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Safety Advocates and Sheriff Oppose 75 on Highways And Higher Speeds Elsewhere

| December 20, 2013

The duel will be the featured cartoon of the coming legislative session.

The duel will be the featured cartoon of the coming legislative session.

Safety and consumer advocates want state lawmakers to put the brakes on a bipartisan measure that could allow 75 mph speed limits on some highways and also boost speeds on other roads.

Representatives from the National Safety Council and the Consumer Federation of the Southeast, along with Wakulla County Sheriff Charlie Creel, said Thursday the proposal (SB 392) by Sens. Jeff Brandes, R-St. Petersburg, and Jeff Clemens, D-Lake Worth, will make roads less safe as motorists further surpass speed limits that exceed their ability to safely operate vehicles.

“Raising the speed limit is essentially going to encourage people to drive faster,” John Ulczycki, vice president-of strategic initiatives with the National Safety Council, said during a news conference at the Florida Press Center. “They’re not just driving the speed limit, they will continue to drive 5 to 7 miles above the speed limit.”

Ulczycki projected that a 5 mph increase in the speed limit could result in an increase of 100 traffic fatalities a year on Florida roads.

Creel said a vehicle travels at least 220 feet in the two seconds it typically takes a motorist traveling 75 mph to respond to a problem and start to apply the brakes to take evasive action.

“Do you want to get on a rural stretch of road where the speed limit is now 70 mph and have somebody 25, 30 feet behind you wanting to go 75 or 80?” Creel asked.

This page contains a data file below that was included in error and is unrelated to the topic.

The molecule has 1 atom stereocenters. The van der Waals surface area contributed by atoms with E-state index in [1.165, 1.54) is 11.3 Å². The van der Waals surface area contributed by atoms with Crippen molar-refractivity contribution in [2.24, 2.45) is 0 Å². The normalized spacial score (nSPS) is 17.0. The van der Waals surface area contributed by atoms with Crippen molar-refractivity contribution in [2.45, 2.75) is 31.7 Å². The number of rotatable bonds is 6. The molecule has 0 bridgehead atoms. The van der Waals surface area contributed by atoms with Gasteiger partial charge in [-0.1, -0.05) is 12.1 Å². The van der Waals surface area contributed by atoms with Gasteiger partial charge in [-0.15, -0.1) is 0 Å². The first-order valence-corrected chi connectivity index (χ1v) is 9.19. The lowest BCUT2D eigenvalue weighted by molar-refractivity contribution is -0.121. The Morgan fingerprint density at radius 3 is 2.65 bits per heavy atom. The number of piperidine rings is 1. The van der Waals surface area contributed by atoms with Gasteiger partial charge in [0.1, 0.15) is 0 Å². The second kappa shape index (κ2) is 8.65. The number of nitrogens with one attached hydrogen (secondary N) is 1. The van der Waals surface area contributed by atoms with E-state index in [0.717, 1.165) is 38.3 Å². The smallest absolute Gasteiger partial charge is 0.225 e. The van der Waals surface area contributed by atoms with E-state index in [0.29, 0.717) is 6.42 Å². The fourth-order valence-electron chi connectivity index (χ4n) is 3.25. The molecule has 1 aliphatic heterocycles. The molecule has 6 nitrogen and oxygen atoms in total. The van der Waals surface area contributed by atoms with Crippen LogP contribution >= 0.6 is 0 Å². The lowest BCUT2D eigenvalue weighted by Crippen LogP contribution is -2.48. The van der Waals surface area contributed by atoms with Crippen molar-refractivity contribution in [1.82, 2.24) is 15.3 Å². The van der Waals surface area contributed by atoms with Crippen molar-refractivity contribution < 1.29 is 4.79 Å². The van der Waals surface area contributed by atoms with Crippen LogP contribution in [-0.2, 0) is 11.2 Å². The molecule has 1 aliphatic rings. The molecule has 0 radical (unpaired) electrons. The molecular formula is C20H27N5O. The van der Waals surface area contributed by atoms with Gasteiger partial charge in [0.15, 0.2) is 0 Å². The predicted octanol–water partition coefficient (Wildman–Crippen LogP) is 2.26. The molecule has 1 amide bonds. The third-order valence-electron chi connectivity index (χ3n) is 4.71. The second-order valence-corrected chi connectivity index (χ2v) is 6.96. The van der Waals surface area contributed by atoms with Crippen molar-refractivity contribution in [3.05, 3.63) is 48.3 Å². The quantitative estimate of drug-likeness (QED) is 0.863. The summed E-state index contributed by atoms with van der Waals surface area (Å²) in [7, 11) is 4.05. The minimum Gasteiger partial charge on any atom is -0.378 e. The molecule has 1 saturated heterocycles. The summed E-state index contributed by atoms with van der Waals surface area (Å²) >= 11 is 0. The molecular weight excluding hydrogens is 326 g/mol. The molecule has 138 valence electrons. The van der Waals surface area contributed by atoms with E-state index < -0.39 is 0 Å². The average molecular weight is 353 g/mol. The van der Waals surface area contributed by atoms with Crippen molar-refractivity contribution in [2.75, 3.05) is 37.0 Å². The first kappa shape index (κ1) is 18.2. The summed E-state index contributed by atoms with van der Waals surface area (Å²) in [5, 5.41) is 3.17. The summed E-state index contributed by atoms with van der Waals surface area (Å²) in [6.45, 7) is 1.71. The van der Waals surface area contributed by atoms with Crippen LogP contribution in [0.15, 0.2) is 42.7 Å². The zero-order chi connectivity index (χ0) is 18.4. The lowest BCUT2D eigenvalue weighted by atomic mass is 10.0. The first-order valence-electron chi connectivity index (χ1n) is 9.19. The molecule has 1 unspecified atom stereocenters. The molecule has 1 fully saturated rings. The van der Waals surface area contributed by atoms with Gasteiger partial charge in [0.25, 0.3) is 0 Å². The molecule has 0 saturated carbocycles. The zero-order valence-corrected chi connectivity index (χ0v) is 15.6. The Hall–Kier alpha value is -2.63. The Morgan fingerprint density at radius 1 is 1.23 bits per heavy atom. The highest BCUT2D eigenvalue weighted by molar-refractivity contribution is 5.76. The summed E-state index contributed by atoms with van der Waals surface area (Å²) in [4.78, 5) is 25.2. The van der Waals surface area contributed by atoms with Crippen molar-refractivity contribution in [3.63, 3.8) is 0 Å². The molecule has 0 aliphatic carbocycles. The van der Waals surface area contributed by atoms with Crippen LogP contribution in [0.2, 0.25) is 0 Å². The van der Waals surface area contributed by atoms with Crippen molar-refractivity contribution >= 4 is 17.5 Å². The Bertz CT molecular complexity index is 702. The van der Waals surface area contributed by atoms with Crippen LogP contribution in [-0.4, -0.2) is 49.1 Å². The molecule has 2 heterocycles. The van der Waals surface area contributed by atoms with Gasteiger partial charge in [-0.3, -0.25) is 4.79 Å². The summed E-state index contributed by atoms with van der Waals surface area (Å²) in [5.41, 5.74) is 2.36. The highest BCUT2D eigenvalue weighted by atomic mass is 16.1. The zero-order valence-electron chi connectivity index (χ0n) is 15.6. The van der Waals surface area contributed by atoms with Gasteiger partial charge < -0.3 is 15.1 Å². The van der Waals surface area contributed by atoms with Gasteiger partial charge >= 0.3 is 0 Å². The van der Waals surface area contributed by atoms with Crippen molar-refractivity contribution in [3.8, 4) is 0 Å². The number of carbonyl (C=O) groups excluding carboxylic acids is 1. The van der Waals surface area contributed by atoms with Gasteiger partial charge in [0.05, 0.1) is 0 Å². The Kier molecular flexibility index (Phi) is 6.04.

The proposal by Brandes and Clemens would direct the state Department of Transportation to determine the safe minimum and maximum speed limits on all divided highways that have least four lanes.

The DOT would then be able to increase travel on the state’s “limited access highways” to 75 mph and raise the maximum posted limits on divided four-lane highways in sparsely populated rural areas from 65 mph to 70 mph. The DOT could also hike speeds by 5 mph, to 65 mph, on other roads they deem safe.

Florida’s highways have had a 70 mph maximum since 1996, the last time the speed limit was reviewed.

Just prior to the start of the news conference, Brandes and Clemens issued a joint statement with the National Motorists Association that said the legislative proposal is only to allow the DOT to determine if limits should be raised 5 miles per hour on certain roads.

“The data indicates that many drivers are already traveling at these speeds on highways and traffic research shows that traveling with the free flow of traffic is safer for the motoring public,” Brandes said in the release.

Clemens added that data he’s seen disputes assertions that increasing speeds will increase traffic fatalities.

“I understand that speeding tickets provide an important source of revenue for public safety, but supposed safety experts made the same claims when we repealed the national speed limit,” Clemens said in the release. “The data proves that raising the speed limit has not resulted in more fatalities.”

Ulczycki, who says that politics already won out over safety when highway limits were raised from 55 mph, said the push for even greater limits is from lawmakers nationwide for fewer laws and more convenience for people.

“I had one legislator tell me once that in his opinion, ‘safety is too much government,’ ” Ulczycki said.


The Waunakee, Wis.-based National Motorists Association, founded in 1982 to advocate against the a national maximum 55 mph speed limit, is a motorist group dedicated to the protection of motorists’ rights and freedoms.

In the release with Brandes and Clemens, the group claimed that research indicated there is a greater risk of traffic accidents from vehicles driving slower than the average free-flowing speed of traffic.

“Since 1995 speed limits have steadily increased on highways to 70, 75, or more. During that period of time the national highway fatality rate has fallen 36 percent. This is because free flowing traffic is safer,” John Bowman, the association’s communications director, said in the release. “Motorists generally drive at speeds they feel comfortable and safe at regardless of the posted speed limit. Adjusting speed limits to be more in line with actual driver behavior promotes safety.”